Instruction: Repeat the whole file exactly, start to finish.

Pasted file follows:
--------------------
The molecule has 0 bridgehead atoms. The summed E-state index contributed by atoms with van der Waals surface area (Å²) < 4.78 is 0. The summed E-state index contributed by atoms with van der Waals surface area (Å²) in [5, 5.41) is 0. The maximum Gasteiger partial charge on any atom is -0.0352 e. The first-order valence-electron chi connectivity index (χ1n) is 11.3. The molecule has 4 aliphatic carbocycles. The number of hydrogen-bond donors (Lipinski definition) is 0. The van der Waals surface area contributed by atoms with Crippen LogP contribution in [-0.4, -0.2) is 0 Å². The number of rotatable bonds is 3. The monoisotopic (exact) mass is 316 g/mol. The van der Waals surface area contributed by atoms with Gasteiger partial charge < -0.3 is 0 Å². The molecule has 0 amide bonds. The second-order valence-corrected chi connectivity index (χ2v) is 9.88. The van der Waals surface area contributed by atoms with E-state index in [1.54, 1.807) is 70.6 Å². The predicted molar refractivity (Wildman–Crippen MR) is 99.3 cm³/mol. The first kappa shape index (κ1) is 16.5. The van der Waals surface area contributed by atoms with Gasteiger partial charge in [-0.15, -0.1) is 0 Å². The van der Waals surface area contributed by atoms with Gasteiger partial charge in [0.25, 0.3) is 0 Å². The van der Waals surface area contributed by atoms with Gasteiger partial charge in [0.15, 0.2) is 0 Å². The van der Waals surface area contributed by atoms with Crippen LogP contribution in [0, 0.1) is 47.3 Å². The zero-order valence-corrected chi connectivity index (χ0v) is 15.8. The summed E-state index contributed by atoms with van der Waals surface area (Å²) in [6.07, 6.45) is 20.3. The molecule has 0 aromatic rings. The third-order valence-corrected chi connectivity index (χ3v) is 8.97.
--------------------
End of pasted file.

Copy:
The molecule has 0 bridgehead atoms. The summed E-state index contributed by atoms with van der Waals surface area (Å²) < 4.78 is 0. The summed E-state index contributed by atoms with van der Waals surface area (Å²) in [5, 5.41) is 0. The maximum Gasteiger partial charge on any atom is -0.0352 e. The first-order valence-electron chi connectivity index (χ1n) is 11.3. The molecule has 4 aliphatic carbocycles. The number of hydrogen-bond donors (Lipinski definition) is 0. The van der Waals surface area contributed by atoms with Crippen LogP contribution in [-0.4, -0.2) is 0 Å². The number of rotatable bonds is 3. The monoisotopic (exact) mass is 316 g/mol. The van der Waals surface area contributed by atoms with Gasteiger partial charge < -0.3 is 0 Å². The molecule has 0 amide bonds. The second-order valence-corrected chi connectivity index (χ2v) is 9.88. The van der Waals surface area contributed by atoms with E-state index in [1.54, 1.807) is 70.6 Å². The predicted molar refractivity (Wildman–Crippen MR) is 99.3 cm³/mol. The first kappa shape index (κ1) is 16.5. The van der Waals surface area contributed by atoms with Gasteiger partial charge in [-0.15, -0.1) is 0 Å². The van der Waals surface area contributed by atoms with Gasteiger partial charge in [0.25, 0.3) is 0 Å². The van der Waals surface area contributed by atoms with Gasteiger partial charge in [0.15, 0.2) is 0 Å². The van der Waals surface area contributed by atoms with Crippen LogP contribution in [0, 0.1) is 47.3 Å². The zero-order valence-corrected chi connectivity index (χ0v) is 15.8. The summed E-state index contributed by atoms with van der Waals surface area (Å²) in [6.07, 6.45) is 20.3. The molecule has 0 aromatic rings. The third-order valence-corrected chi connectivity index (χ3v) is 8.97.